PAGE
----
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6 May 2019

The cooperative SOLEA started with three employees in 2000 in the plastics and metal component manufacturing. Based in Rybnik, in the eastern part of Czech Republic, it employs today more than 130 people; most of them (over 70%) are people with disabilities. This makes SOLEA one of the most significant cooperatives employing people with disabilities in the country.

The enterprise produces supplies for the automotive, engineering, and electrical industries, providing comprehensive services such as injecting simple parts to more complex units. You will find SOLEA’s products in automobiles of famous brands such as BMW, AUDI, Bentley, Range Rover and Aston Martin.

After working within the cooperative as assembler, driver, quality control officer, and production manager, Leos Jirele became the President in 2008. Shortly after taking over the management, the recession started and SOLEA lost suddenly 60% of contracts. “It was enough for SOLEA to cease to exist. It was necessary for us to restart, and since 2009 the modern history of the cooperative began to be written. That proverb is true: What will not kill you will strengthen you”, says Mr. Jirele when asked about the moment when the cooperative started to employ people with disabilities.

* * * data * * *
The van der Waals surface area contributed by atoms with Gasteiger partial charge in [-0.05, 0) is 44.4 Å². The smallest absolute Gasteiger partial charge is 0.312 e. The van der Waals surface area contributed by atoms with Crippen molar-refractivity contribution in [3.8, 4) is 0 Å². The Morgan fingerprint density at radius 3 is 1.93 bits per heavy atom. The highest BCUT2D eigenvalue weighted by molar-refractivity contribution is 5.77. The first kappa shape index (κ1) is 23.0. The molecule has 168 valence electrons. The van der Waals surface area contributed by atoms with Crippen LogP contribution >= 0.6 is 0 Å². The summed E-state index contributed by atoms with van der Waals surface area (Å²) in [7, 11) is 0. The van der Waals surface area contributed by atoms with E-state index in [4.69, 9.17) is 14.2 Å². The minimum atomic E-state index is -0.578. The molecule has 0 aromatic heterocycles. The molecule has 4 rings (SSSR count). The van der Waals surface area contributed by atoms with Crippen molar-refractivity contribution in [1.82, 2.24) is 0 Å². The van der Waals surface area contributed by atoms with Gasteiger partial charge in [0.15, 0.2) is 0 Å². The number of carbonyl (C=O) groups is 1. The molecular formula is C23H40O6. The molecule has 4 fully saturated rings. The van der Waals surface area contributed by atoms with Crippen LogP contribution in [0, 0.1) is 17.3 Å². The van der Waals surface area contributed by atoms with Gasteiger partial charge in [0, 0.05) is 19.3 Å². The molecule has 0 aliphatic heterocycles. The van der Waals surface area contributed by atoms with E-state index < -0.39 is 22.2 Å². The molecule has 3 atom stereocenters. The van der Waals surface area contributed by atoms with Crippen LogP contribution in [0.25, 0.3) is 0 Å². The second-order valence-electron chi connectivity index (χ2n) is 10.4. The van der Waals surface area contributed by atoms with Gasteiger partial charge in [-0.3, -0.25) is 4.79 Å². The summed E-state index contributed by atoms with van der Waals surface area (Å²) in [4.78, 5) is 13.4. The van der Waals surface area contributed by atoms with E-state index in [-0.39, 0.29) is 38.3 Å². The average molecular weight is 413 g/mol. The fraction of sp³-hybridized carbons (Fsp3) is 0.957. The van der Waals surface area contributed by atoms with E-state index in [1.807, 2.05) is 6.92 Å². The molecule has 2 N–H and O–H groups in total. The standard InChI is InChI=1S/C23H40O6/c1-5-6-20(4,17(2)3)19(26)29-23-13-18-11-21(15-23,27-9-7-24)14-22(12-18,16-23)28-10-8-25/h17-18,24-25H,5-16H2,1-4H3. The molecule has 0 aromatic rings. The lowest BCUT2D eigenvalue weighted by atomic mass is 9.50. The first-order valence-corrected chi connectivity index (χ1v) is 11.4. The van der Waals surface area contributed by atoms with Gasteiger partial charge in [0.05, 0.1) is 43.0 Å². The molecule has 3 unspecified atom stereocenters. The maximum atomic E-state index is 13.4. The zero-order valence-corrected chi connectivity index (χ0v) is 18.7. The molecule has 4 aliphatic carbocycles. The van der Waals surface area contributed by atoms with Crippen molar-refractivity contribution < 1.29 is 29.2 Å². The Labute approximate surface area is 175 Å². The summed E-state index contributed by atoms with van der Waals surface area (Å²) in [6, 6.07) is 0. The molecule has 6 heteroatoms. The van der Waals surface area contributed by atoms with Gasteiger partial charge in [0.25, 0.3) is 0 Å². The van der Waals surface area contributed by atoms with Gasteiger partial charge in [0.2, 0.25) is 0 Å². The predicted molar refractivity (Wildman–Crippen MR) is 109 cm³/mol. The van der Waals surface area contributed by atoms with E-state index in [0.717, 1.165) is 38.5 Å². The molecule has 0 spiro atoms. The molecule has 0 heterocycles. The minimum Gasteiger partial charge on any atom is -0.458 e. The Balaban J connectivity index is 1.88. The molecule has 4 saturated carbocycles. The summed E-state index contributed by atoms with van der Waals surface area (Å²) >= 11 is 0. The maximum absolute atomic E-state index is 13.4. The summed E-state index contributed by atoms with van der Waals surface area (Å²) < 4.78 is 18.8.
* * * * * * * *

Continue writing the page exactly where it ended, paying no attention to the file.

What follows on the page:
The key to success? Being a people-centred enterprise

In SOLEA, as co-entrepreneurs, members share advantages and also responsibilities. They make decisions jointly taking part in the General assembly of the cooperative. This participation is the very key-factor for succeeding in producing high-quality professional work. SOLEA is unique in being able to create a favourable environment for people with disabilities suffering from Crohn’s disease, oncological diseases, diabetes, psoriasis or partial paralysis.

Working together as co-entrepreneurs is much about communication, Mr. Jirele explains: “If someone fails in one assembly, we will assemble five wheels together until we find what fits. That makes sense to us, and that is why we do it. When they come to SOLEA, they feel that they are not the only persons with such disabilities in the world, and if they feel comfortable at work, they feel better everywhere else after work”.

SOLEA shows how a people-centred approach can be conducive to economic success. Indeed, over the past ten years, the company has managed to recover incredibly well: the cooperative’s turnover has doubled over the last ten years (about 3 million euros in 2018), while the number of employees has grown by 40% since 2016. That is why today they are not so much talking about how to survive, but rather how to develop further.

SOLEA is affiliated to the Union of Czech and Moravian Producers’ Cooperatives (SCMVD) which promotes and defends the interests of its members and provide them with advice, information and consulting in different sectors. SCMVD is member of CECOP since 1990.

This article is part of our #CECOP40 series, read more about it: